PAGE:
The Public/Mass distinction

Dan Hind was a publisher for ten years. In 2009 he left the industry to write about the public sphere and media reform centred around public commissioning in The Return of the Public (2010, Verso). His latest e-book The Public and the Mass sets out the practical steps necessary to strengthen/restore a ‘community of publics’. He is on twitter @danhind. The introduction to The Public and the Mass is reproduced below.

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A society, a people, a state, will always be irrational. But one can multiply within these bodies the number of people who, as individuals, will make use of reason, and who, as citizens, will know how to seek the art of raving as reasonably as possible.
Jacques Rancière, The Ignorant Schoolmaster

The Public/Mass distinction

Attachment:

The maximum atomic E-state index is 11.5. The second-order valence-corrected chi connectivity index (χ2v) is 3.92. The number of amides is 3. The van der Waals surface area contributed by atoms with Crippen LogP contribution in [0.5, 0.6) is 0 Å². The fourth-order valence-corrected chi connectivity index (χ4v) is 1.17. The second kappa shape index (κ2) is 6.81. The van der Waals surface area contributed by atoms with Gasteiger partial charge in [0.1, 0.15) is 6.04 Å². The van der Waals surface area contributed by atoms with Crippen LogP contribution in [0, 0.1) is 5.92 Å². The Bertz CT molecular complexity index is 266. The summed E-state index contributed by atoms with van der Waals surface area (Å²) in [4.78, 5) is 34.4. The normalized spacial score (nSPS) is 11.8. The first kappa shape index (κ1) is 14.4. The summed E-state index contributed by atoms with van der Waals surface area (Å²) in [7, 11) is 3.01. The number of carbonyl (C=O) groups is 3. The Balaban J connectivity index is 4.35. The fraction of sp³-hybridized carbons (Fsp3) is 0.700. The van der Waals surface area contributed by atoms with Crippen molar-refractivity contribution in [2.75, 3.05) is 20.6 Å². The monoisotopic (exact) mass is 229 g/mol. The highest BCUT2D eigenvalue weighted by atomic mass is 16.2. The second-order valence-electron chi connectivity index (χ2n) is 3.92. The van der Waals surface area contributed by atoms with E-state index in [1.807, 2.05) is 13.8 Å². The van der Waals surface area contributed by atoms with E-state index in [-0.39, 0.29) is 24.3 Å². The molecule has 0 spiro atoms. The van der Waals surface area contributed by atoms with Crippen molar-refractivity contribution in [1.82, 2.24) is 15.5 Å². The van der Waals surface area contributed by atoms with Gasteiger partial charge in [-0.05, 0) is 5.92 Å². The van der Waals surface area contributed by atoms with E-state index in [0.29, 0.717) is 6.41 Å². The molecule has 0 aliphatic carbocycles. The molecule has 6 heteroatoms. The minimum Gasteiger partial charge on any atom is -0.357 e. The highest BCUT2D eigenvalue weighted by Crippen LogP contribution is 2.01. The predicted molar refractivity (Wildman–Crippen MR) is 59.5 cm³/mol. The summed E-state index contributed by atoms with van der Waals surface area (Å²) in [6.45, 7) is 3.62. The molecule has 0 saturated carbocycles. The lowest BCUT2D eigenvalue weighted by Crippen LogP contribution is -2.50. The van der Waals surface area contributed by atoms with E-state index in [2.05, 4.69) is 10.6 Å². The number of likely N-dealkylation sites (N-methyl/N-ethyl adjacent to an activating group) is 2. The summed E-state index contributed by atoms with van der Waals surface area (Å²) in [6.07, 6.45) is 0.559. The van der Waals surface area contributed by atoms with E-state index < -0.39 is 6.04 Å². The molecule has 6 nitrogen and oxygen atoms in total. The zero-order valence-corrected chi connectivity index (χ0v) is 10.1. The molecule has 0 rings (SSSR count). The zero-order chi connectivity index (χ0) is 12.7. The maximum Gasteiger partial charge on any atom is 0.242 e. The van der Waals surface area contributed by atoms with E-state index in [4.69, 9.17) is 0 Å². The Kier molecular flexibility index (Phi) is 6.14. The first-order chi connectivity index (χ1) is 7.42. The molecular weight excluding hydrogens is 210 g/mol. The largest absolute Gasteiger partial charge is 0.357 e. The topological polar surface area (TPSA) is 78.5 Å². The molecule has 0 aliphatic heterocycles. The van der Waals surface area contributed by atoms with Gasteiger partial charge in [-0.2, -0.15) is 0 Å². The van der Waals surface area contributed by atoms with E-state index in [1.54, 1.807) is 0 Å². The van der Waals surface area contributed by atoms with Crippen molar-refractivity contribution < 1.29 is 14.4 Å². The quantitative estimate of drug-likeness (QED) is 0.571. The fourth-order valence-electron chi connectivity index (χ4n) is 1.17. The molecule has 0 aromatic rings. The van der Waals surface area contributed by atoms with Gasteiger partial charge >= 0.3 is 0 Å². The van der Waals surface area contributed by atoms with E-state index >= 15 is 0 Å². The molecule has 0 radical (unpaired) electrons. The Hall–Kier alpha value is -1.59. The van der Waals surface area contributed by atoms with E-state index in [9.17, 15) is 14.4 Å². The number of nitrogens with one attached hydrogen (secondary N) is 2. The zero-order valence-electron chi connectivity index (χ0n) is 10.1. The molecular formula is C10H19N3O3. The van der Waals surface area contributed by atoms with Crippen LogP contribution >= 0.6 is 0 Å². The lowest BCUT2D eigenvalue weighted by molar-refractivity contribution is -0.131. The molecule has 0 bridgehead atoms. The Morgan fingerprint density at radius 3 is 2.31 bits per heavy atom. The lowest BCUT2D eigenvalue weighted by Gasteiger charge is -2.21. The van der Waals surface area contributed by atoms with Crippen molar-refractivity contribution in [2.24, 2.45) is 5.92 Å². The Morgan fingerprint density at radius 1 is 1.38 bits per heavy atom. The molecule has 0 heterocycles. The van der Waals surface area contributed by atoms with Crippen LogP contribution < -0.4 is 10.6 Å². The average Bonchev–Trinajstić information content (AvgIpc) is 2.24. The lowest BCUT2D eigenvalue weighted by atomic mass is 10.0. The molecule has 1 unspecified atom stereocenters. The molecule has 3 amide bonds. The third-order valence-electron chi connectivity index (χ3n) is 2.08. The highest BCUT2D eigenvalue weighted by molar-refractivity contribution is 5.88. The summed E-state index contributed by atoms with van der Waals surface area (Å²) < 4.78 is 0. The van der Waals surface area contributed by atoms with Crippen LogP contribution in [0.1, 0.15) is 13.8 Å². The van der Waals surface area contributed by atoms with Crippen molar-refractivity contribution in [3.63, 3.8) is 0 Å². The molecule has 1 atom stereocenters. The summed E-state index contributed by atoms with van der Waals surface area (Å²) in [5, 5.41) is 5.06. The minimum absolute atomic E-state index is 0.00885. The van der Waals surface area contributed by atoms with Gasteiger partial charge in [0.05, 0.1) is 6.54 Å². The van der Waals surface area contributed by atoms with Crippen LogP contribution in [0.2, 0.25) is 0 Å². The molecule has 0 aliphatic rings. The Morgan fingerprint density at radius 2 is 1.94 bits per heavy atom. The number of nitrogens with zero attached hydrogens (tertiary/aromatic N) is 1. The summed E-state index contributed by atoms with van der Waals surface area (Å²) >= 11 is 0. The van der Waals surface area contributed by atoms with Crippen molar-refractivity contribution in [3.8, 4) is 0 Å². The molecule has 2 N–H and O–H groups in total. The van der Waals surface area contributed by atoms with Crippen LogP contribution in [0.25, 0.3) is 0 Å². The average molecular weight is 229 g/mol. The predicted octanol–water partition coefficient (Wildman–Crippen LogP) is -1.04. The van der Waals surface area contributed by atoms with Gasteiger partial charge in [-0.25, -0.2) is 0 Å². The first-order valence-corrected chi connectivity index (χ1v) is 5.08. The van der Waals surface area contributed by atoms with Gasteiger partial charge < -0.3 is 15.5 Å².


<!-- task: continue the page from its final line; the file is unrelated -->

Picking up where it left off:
In his 1956 book The Power Elite the American sociologist C. Wright Mills sketched the difference between a public and a mass. The distinction mattered for Mills because elite rule is shaped by the context in which it operates. An elite that is ‘responsible to, or even exists in connection with, a community of publics’ differs greatly from one that presides over ‘a society of masses’. Indeed, as we shall see, it is not clear that elite rule of the kind that worried him is even possible in ‘a community of publics’.

Mills thought we could grasp the difference between public and mass by paying attention to ‘at least four dimensions’: